Barry Nelson, an MGM contract player during the 1940s who later had a prolific television and theater career, died on April 7 while traveling in Pennsylvania, his wife, Nansi Nelson, said. He was 89.
The cause of death was not immediately known.
Nelson first played 007 in a one-hour TV adaptation of "Casino Royale" in 1954, eight years before Sean Connery played the British agent in the big screen adaptation of "Dr. No."
The occasion was the CBS series "Climax!" which had purchased the rights to the first James Bond novel from author Ian Fleming, reportedly for $1,000. The live broadcast on October 21, 1954 featured Peter Lorre as the card player Le Chiffre.
"I was doing a series for CBS called 'My Favorite Husband,'" Nelson told "Entertainment Tonight" in 1987. "And they seemed to get in a jam on casting. I was down in Jamaica at the time, and they gave me a hurried call, and I came up."
Fans of the Bond films might question the purity of the hour-long adaptation, in which Bond — sometimes referred to as "Jimmy Bond" — is an American secret agent, while his CIA counterpart Leiter is a member of the British secret service.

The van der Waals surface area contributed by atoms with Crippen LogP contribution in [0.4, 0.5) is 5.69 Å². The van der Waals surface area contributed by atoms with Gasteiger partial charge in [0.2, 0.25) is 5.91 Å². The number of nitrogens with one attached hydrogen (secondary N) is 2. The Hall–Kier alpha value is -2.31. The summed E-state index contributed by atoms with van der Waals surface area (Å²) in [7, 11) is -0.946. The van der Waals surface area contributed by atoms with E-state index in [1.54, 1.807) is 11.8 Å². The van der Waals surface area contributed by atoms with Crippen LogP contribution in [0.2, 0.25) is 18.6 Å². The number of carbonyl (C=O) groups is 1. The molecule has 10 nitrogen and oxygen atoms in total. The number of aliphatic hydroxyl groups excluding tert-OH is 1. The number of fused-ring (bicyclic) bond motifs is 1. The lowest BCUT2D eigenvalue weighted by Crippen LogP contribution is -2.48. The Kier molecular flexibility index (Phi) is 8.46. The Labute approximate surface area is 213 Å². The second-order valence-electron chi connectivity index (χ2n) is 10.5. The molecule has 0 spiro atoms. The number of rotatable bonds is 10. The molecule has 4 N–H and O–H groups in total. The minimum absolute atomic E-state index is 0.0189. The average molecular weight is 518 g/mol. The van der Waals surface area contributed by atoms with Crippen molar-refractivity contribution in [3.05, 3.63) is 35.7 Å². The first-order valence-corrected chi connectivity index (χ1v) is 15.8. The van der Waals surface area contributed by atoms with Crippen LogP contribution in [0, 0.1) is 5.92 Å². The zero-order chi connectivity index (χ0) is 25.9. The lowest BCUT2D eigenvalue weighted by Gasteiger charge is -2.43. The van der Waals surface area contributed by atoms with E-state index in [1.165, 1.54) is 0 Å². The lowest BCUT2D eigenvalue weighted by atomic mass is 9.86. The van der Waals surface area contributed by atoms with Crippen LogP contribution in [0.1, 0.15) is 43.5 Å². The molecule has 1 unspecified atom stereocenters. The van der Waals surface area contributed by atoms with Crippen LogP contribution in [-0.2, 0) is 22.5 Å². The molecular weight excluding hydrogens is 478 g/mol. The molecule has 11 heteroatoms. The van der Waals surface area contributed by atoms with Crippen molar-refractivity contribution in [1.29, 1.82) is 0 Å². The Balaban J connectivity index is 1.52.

"I had not read the book, and the Bond thing wasn't all that well known, and I did the best I could. Very modestly, I just call myself '001 1/2.'"
After graduating from the University of California, Berkeley, in 1941, Nelson was signed to MGM after being spotted by a talent scout. He appeared in a number of films for the studio, including "Shadow of the Thin Man," "Johnny Eager," "Dr. Kildare's Victory," and "A Yank on the Burma Road," before entering the Army.
After the war, Nelson starred in a string of movies, including "Undercover Maisie," "Time to Kill" and "Tenth Avenue Angel."
Nelson switched to the stage during the 1960s and 1970s, appearing on Broadway in "Seascape," "Mary, Mary" and "Cactus Flower." He earned a Tony nomination in 1978 for his role in "The Act," which also starred Liza Minnelli.
Among his other film credits were "Airport" and "The Shining" (playing the manager of the haunted Overlook Hotel). He also appeared on such TV shows as "Alfred Hitchcock Presents," "The Twilight Zone," "Murder, She Wrote," "Dallas," "Magnum P.I." and the original "Battlestar Galactica."
"He was a very naturalistic, believable actor," said his agent, Francis Delduca. "He was good at both comedy and the serious stuff."
More recently, Nelson and his second wife (who were married in 1992) spent time traveling. He planned to write a couple of books about his time on stage and in Hollywood.
Nelson is survived by his wife. He did not have any children from either marriage.
Funeral arrangements were pending.